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Moroccan justice: sold to highest bidder

In this photo taken Nov. 27, 2011, Jaafar Hassoun, a former judge who says he was disbarred and hounded after he refused to give the regime the verdicts it wanted, poses for a portrait in downtown Rabat. Justice is one of the most sensitive issues in this tourist-friendly North African country of 32 million, where there is widespread distrust of a court system that most Moroccans believe serves the highest bidder. The Islamist Justice and Development Party won the right to head Morocco's next government in the Nov. 25 elections and one of its main campaign promises is battling corruption and creating a truly independent judiciary. In this photo taken Nov. 27, 2011, Jaafar Hassoun, a former judge who says he was disbarred and hounded after he refused to give the regime the verdicts it wanted, poses for a portrait in downtown Rabat. Justice is one of the most sensitive issues in this tourist-friendly North African country of 32 million, where there is widespread distrust of a court system that most Moroccans believe serves the highest bidder. The Islamist Justice and Development Party won the right to head Morocco's next government in the Nov. 25 elections and one of its main campaign promises is battling corruption and creating a truly independent judiciary. (AP Photo/Aziz El-Yaakoubi)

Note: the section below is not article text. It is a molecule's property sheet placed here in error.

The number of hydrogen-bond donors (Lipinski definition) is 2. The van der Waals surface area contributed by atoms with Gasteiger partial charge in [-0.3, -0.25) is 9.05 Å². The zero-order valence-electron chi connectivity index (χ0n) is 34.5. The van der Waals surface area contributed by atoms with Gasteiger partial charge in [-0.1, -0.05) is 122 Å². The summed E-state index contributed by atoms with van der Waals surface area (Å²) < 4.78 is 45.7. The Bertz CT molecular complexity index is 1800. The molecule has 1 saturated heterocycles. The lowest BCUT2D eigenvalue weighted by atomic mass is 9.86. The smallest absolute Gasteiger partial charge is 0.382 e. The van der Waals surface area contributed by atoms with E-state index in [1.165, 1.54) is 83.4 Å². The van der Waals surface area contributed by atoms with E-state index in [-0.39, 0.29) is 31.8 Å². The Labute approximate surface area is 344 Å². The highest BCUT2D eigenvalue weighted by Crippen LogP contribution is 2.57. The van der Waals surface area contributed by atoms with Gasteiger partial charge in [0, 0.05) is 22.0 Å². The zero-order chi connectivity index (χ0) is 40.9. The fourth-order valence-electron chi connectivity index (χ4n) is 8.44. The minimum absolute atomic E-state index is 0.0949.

By Paul Schemm
Associated Press / December 8, 2011
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RABAT, Morocco—The chant thundered through the headquarters of Morocco's Islamist party as it celebrated election victory.

"The people want reform of the justice system!" the crowd roared.

Sitting on the podium with party leaders was Jaafar Hassoun, a former judge who says he was disbarred and hounded after he refused to give the regime the verdicts it wanted.